Updated | Traffic at a complete standstill, warning to avoid unnecessary road transport [WATCH]

Torrential downpour resumes as roads flooded by storm water.

Msida is as usual a nightmare for motorists with its roads flooded by the water coming from Valley road and other downhill roads.
Msida is as usual a nightmare for motorists with its roads flooded by the water coming from Valley road and other downhill roads.

The Civil Protection Department has warned the general public to avoid any unnecessary use of roads, as the sudden torrential downpour resumed at 4:15pm.

The meteorological situation deteriorated in the afternoon as rains resumed, resulting in most roads ending up flooded.

Malta is currently experiencing heavy rain with thunder, while temperatures are at 22.4% with 89% humidity. Met Office reports observed cumolonimbus clouds, and wind speeds of 8.7km per hour.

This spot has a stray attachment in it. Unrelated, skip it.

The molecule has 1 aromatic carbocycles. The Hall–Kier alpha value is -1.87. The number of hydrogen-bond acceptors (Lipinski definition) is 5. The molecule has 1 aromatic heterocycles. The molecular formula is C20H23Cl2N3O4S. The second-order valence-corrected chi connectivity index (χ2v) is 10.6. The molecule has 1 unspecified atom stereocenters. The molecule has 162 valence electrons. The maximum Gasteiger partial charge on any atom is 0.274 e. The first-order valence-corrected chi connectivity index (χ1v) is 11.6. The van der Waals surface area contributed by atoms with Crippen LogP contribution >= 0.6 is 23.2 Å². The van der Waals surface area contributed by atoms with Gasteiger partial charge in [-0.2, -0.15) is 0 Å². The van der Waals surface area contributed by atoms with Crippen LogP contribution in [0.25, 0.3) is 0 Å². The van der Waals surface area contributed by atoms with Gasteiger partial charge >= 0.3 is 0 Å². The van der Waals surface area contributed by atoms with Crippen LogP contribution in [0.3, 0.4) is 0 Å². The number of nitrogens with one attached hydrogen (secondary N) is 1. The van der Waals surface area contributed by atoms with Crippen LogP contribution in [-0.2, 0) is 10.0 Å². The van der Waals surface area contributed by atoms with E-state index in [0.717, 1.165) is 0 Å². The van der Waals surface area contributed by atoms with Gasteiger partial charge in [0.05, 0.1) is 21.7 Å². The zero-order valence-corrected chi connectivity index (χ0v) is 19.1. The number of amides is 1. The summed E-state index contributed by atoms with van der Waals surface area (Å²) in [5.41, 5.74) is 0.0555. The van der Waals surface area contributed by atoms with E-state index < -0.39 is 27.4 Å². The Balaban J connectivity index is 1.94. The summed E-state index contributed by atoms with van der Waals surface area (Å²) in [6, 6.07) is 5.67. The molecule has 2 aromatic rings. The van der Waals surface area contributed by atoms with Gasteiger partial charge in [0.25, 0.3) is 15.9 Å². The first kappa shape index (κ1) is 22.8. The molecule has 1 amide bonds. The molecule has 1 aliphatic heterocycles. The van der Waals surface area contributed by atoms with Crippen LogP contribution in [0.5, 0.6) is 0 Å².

Showers and possible thunderstorms might be expected over the next 24 hours, with winds from the northwest gethering Force 4 and a 90% chance of rain.

Due to significant changes in the wind speed and direction, the Malta Airport MetOffice is advising the general public that the current weather conditions will persist with thunderstorms and heavy showers in particular areas, especially the centre and north of the Maltese Islands. It is not expected that the situation will improve till at least late this evening.

Traffic jams have been reported in many areas affected by flooding near Mater Dei Hospital, St Anne Street in Floriana, Nazju Elul Street in Gzira, Mriehel bypass near the Farsons factory, the Kappara junction and the St Julian's tunnels. The environs of Valley Road, in Msida and Birkirkara have been inaccessbile to vehicles due to the flooding.

Uploaded on YouTube by Noeleen22 - Qormi.

Uploaded on Facebook by Andrea Pullicino.

Posted on YouTube by ChampPascal.

Uploaded on Facebook by Matthew De Giorgio.

Valley Road, Birkirkara. Posted on Facebook by Jon Camilleri.

Water spouts photographed from Dingli cliffs. Uploaded on Facebook by Jon Spiteri.

More photos uploaded on Facebook

 

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